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‘Do not let yourself be overcome by the horrible sum of human sufferings,’ the playwright Bernard Shaw is said to have written. ‘Such a sum does not exist. Neither poverty nor pain are cumulative.’ If ever history gave the lie to abstractions like these it was during World War II, when the unspeakably evil regime of Adolf Hitler set about trying to exterminate entire groups of people.

The gruesome Final Solution, which was the central plank of the Nazi holocaust, saw millions of European Jews slaughtered with industrial efficiency in death camps across the continent. The scale and barbarity of that particular genocide, as well as the manner in which it was prosecuted, had no historical parallel whatsoever. The scars it left on the collective consciousness of Jews worldwide will surely never disappear.

None of this is to accord greater weight to Jewish suffering than to that endured by other peoples. It is simply to underscore the virulence of anti-Semitism, which is a form of racism as deplorable, disgusting and alive as any other. That being so, accusations of anti-Semitism made reflexively or in bad faith serve to do nothing save disrespect the memory of its countless genuine victims. Equally, eager recourse to the Third Reich in any discussion of man’s inhumanity to man has the very same effect.

In the last few days, a number of people in British public life have committed one or the other of these errors vis-à-vis the row over a perceived infestation of anti-Semitism within the Labour Party and across the Left more generally. Such a row intensified last Tuesday, when it was revealed that in 2014 the Bradford West MP Naz Shah had — among other things — shared on Facebook a diagram depicting the outline of Israel superimposed on a map of its benefactor and closest ally the United States, under the heading, ‘Solution for Israel-Palestine Conflict – Relocate Israel into United States’.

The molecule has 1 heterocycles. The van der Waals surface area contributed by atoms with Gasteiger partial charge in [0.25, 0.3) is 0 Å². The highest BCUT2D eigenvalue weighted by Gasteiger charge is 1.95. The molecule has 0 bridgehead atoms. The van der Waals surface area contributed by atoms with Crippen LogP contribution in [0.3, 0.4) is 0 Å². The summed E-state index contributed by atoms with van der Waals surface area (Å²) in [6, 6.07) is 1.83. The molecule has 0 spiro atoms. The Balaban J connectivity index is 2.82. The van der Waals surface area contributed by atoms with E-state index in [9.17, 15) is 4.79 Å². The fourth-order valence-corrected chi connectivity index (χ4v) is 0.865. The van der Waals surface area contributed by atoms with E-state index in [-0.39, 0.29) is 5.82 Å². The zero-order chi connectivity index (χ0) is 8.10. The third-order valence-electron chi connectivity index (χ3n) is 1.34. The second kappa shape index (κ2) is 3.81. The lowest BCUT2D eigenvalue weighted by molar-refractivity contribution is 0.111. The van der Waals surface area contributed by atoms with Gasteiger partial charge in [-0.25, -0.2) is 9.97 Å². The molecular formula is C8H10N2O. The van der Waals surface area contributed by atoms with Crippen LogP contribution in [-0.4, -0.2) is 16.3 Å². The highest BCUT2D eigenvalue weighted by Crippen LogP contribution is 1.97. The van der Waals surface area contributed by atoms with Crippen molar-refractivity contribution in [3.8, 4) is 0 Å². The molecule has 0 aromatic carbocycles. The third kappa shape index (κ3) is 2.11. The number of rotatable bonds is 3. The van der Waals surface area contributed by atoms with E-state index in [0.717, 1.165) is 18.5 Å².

One suspects that Shah’s endorsement of the graphic was simply a very clumsy expression of indignation towards the U.S.-backed Israeli government — which at the time was carrying out its latest murderous assault on Gaza — rather than solid proof of some hypogeal hatred of Jews. (The tenor of her reference in another post to ‘the Jews’ is perhaps a little less ambiguous.) In any case, journalists and politicians seized upon the implication of population transfer and duly began to convulse amid a flood of what can only be described as crocodile tears.

Shah, who took office a year after the post was made, soon resigned as John McDonnell’s parliamentary private secretary. She apologised fulsomely to the House of Commons and was ultimately suspended — by mutual agreement — from the Labour Party. But these events did not of course bring the matter to a close.

Ken Livingstone, a former Mayor of London, appeared on LBC and the BBC to defend Shah against the charge of anti-Semitism. In doing so, he claimed that ‘when Hitler won his election in 1932, his policy… was that Jews should be moved to Israel. He was supporting Zionism’. It is true enough that the Nazi regime and the Zionist Federation of Germany signed the Haavara Agreement in 1933. Nevertheless, Livingstone’s comment was ill-expressed and ill-considered, and Jewish listeners were right to rail against the suggestion that Hitler was ever anything other than an absolute and rabid anti-Semite whose support for Jewish emigration to Palestine was purely incidental. But can the former Mayor, who was also suspended from the party, reasonably be called an anti-Semite himself for what he said? The opinion of Jamie Stein-Werner — who has written perhaps the finest and most comprehensive analysis of the row so far — warrants quotation here: ‘gobshite yes; anti-Semite no’.